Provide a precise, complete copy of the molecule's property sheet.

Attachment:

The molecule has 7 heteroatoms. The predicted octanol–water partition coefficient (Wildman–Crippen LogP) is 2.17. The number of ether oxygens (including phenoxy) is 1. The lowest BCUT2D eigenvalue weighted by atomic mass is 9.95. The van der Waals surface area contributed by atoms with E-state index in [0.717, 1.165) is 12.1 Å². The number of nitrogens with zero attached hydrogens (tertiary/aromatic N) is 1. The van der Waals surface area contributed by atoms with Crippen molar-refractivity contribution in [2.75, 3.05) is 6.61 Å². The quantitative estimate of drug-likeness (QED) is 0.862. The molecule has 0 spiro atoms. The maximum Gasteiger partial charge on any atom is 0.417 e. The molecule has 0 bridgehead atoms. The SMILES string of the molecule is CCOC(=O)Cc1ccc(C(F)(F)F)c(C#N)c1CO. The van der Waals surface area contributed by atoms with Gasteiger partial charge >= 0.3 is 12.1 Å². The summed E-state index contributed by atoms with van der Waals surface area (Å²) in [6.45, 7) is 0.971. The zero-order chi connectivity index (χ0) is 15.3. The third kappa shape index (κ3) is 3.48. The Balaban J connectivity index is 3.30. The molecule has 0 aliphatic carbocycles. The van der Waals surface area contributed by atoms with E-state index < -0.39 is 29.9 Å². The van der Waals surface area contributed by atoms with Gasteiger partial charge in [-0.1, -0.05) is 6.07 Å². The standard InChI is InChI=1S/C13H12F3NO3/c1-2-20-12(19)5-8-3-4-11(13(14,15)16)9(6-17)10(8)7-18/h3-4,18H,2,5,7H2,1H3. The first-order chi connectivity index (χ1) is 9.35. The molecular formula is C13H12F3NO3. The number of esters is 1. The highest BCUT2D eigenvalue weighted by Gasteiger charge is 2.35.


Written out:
The molecule has 7 heteroatoms. The predicted octanol–water partition coefficient (Wildman–Crippen LogP) is 2.17. The number of ether oxygens (including phenoxy) is 1. The lowest BCUT2D eigenvalue weighted by atomic mass is 9.95. The van der Waals surface area contributed by atoms with E-state index in [0.717, 1.165) is 12.1 Å². The number of nitrogens with zero attached hydrogens (tertiary/aromatic N) is 1. The van der Waals surface area contributed by atoms with Crippen molar-refractivity contribution in [2.75, 3.05) is 6.61 Å². The quantitative estimate of drug-likeness (QED) is 0.862. The molecule has 0 spiro atoms. The maximum Gasteiger partial charge on any atom is 0.417 e. The molecule has 0 bridgehead atoms. The SMILES string of the molecule is CCOC(=O)Cc1ccc(C(F)(F)F)c(C#N)c1CO. The van der Waals surface area contributed by atoms with Gasteiger partial charge >= 0.3 is 12.1 Å². The summed E-state index contributed by atoms with van der Waals surface area (Å²) in [6.45, 7) is 0.971. The zero-order chi connectivity index (χ0) is 15.3. The third kappa shape index (κ3) is 3.48. The Balaban J connectivity index is 3.30. The molecule has 0 aliphatic carbocycles. The van der Waals surface area contributed by atoms with E-state index < -0.39 is 29.9 Å². The van der Waals surface area contributed by atoms with Gasteiger partial charge in [-0.1, -0.05) is 6.07 Å². The standard InChI is InChI=1S/C13H12F3NO3/c1-2-20-12(19)5-8-3-4-11(13(14,15)16)9(6-17)10(8)7-18/h3-4,18H,2,5,7H2,1H3. The first-order chi connectivity index (χ1) is 9.35. The molecular formula is C13H12F3NO3. The number of esters is 1. The highest BCUT2D eigenvalue weighted by Gasteiger charge is 2.35.